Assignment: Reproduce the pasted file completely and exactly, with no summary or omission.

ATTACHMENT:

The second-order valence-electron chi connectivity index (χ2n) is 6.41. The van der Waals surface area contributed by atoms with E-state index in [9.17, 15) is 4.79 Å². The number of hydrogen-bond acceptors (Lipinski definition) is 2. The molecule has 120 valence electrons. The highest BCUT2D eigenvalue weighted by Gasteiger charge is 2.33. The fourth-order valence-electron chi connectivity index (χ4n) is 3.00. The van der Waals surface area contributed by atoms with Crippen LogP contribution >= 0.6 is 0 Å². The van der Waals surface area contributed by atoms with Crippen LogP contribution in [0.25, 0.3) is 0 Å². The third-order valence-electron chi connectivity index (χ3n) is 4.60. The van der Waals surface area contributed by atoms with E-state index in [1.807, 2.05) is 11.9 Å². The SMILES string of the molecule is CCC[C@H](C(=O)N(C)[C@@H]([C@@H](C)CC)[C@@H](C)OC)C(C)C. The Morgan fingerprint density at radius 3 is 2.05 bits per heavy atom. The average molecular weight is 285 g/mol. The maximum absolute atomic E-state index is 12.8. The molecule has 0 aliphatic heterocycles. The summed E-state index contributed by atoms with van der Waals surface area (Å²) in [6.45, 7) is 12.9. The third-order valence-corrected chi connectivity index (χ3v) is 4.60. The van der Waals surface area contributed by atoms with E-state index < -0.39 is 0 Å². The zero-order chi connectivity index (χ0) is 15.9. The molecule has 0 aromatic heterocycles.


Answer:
The second-order valence-electron chi connectivity index (χ2n) is 6.41. The van der Waals surface area contributed by atoms with E-state index in [9.17, 15) is 4.79 Å². The number of hydrogen-bond acceptors (Lipinski definition) is 2. The molecule has 120 valence electrons. The highest BCUT2D eigenvalue weighted by Gasteiger charge is 2.33. The fourth-order valence-electron chi connectivity index (χ4n) is 3.00. The van der Waals surface area contributed by atoms with Crippen LogP contribution >= 0.6 is 0 Å². The van der Waals surface area contributed by atoms with Crippen LogP contribution in [0.25, 0.3) is 0 Å². The third-order valence-electron chi connectivity index (χ3n) is 4.60. The van der Waals surface area contributed by atoms with E-state index in [1.807, 2.05) is 11.9 Å². The SMILES string of the molecule is CCC[C@H](C(=O)N(C)[C@@H]([C@@H](C)CC)[C@@H](C)OC)C(C)C. The Morgan fingerprint density at radius 3 is 2.05 bits per heavy atom. The average molecular weight is 285 g/mol. The maximum absolute atomic E-state index is 12.8. The molecule has 0 aliphatic heterocycles. The summed E-state index contributed by atoms with van der Waals surface area (Å²) in [6.45, 7) is 12.9. The third-order valence-corrected chi connectivity index (χ3v) is 4.60. The van der Waals surface area contributed by atoms with E-state index < -0.39 is 0 Å². The zero-order chi connectivity index (χ0) is 15.9. The molecule has 0 aromatic heterocycles.